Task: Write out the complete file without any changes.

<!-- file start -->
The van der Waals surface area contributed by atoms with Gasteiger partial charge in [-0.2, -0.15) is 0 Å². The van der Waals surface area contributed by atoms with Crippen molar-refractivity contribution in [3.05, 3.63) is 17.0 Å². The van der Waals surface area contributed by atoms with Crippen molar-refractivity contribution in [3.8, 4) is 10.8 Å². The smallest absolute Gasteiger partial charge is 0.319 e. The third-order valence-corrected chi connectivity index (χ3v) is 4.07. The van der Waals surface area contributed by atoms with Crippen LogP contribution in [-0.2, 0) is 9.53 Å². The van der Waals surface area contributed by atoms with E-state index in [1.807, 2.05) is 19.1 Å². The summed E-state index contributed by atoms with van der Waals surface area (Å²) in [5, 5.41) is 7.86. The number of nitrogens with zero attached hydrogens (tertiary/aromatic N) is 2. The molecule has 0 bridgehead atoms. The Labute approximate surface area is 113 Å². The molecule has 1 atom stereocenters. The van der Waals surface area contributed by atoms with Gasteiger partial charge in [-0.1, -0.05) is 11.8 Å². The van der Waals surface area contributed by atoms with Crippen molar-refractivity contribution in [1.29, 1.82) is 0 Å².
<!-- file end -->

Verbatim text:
The van der Waals surface area contributed by atoms with Gasteiger partial charge in [-0.2, -0.15) is 0 Å². The van der Waals surface area contributed by atoms with Crippen molar-refractivity contribution in [3.05, 3.63) is 17.0 Å². The van der Waals surface area contributed by atoms with Crippen molar-refractivity contribution in [3.8, 4) is 10.8 Å². The smallest absolute Gasteiger partial charge is 0.319 e. The third-order valence-corrected chi connectivity index (χ3v) is 4.07. The van der Waals surface area contributed by atoms with Crippen LogP contribution in [-0.2, 0) is 9.53 Å². The van der Waals surface area contributed by atoms with E-state index in [1.807, 2.05) is 19.1 Å². The summed E-state index contributed by atoms with van der Waals surface area (Å²) in [5, 5.41) is 7.86. The number of nitrogens with zero attached hydrogens (tertiary/aromatic N) is 2. The molecule has 0 bridgehead atoms. The Labute approximate surface area is 113 Å². The molecule has 1 atom stereocenters. The van der Waals surface area contributed by atoms with Gasteiger partial charge in [-0.1, -0.05) is 11.8 Å². The van der Waals surface area contributed by atoms with Crippen molar-refractivity contribution in [1.29, 1.82) is 0 Å².